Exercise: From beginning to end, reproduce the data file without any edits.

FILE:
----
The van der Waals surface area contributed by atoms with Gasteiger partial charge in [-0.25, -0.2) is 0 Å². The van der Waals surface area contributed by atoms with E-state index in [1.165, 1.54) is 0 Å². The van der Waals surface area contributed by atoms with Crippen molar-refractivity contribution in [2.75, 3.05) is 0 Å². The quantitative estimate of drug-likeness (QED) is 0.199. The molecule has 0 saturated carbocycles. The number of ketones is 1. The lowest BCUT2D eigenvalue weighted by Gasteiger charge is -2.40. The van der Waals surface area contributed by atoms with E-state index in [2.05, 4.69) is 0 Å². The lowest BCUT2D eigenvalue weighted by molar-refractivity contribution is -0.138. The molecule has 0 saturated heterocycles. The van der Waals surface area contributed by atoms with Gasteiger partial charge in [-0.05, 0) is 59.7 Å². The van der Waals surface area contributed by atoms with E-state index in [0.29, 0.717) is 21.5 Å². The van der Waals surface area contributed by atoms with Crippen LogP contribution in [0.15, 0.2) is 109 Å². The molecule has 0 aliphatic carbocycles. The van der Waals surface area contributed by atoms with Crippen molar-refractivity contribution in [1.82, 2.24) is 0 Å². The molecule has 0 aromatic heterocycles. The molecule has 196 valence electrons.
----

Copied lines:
The van der Waals surface area contributed by atoms with Gasteiger partial charge in [-0.25, -0.2) is 0 Å². The van der Waals surface area contributed by atoms with E-state index in [1.165, 1.54) is 0 Å². The van der Waals surface area contributed by atoms with Crippen molar-refractivity contribution in [2.75, 3.05) is 0 Å². The quantitative estimate of drug-likeness (QED) is 0.199. The molecule has 0 saturated carbocycles. The number of ketones is 1. The lowest BCUT2D eigenvalue weighted by Gasteiger charge is -2.40. The van der Waals surface area contributed by atoms with E-state index in [2.05, 4.69) is 0 Å². The lowest BCUT2D eigenvalue weighted by molar-refractivity contribution is -0.138. The molecule has 0 saturated heterocycles. The van der Waals surface area contributed by atoms with Gasteiger partial charge in [-0.05, 0) is 59.7 Å². The van der Waals surface area contributed by atoms with E-state index in [0.29, 0.717) is 21.5 Å². The van der Waals surface area contributed by atoms with Crippen LogP contribution in [0.15, 0.2) is 109 Å². The molecule has 0 aliphatic carbocycles. The van der Waals surface area contributed by atoms with Crippen molar-refractivity contribution in [1.82, 2.24) is 0 Å². The molecule has 0 aromatic heterocycles. The molecule has 196 valence electrons.